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Financial Surveillance? PayPal Plots Ad Network Built off Your Purchase History and Shopping Habits

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PayPal has announced that it is creating an ad platform “powered” by the data the payment service giant has from millions of both customers and merchants – specifically, from their transaction information.

The data harvesting here will be on by default, but PayPal users (Venmo is included in the scheme) will be able to opt out of what some critics refer to as yet another example of “financial surveillance.” The company’s massive business in the first quarter of this year alone amounted to 6.5 transactions processed for 427 million customers.

Sellers are promised that they will, thanks to the new platform, achieve better sales of products and services, while customers are told to expect the ads targeting them to show more “relevant” products.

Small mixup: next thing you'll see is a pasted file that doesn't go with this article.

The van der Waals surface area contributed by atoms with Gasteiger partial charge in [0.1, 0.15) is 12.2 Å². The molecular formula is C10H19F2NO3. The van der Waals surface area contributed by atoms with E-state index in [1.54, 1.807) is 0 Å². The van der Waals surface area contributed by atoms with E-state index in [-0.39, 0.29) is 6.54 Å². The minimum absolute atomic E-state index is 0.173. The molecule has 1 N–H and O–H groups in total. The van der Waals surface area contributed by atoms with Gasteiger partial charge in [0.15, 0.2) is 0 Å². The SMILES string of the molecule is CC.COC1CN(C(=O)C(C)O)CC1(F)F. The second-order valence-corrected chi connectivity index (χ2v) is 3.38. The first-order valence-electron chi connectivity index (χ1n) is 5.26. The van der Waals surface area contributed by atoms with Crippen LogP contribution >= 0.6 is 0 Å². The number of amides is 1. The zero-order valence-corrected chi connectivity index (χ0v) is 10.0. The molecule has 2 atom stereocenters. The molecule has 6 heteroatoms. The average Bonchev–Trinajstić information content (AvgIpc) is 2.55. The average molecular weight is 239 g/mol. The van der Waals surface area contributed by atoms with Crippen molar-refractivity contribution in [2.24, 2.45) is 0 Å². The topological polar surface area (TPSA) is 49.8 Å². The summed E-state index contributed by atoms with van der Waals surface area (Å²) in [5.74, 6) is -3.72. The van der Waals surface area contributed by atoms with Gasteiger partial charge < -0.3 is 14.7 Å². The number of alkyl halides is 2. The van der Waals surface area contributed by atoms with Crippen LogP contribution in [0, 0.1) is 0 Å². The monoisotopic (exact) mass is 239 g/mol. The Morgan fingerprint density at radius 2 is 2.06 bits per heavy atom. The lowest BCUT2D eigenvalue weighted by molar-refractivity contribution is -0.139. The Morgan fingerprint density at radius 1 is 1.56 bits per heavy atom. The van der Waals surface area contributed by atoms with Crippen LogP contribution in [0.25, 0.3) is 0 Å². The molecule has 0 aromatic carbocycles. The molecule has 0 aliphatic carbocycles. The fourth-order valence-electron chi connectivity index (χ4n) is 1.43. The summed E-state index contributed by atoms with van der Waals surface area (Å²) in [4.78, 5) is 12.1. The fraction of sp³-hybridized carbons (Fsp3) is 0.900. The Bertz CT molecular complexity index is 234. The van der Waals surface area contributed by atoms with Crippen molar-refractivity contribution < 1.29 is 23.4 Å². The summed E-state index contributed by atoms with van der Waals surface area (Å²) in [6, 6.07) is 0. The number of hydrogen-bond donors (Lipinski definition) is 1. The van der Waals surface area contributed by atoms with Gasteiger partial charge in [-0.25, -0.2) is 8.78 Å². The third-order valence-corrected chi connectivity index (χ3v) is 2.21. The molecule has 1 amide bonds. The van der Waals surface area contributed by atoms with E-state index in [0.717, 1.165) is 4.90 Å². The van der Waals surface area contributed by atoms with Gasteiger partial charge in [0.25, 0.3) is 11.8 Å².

A press release revealed that to bolster this side of its business, PayPal has appointed two executives – Mark Grether, formerly Uber Advertising VP and general manager, and John Anderson, who was previously head of product and payments at the fintech firm Plaid.

In this way, PayPal is joining others who are turning to using customer data to monetize targeted advertising. In the company’s industry, Visa and JPMorgan Chase have been making similar moves, while big retailers “share” this type of data with Big Tech.

The PayPal scheme is based on shopping habits and purchase information that allows advertisers to pinpoint their campaigns, and Grether explained that the company “knows” who is making purchases on the internet and where and that this data can be “leveraged.”

He also told the Wall Street Journal that customers who use PayPal cards in physical stores will become sources of the same type of data.

Other than this, however, not many other details are known at this time as to the exact type of data that will be “fed” into the new ad platform.

A spokesperson has offered vague responses to this query, stating that there are no “definitive answers” to that at this “early stage” of the platform’s creation.

But, Taylor Watson was sure to offer boilerplate assurances of transparency and privacy protections:

“Alongside the advertising business, PayPal will build transparent, easy-to-use privacy controls,” said this spokesperson.

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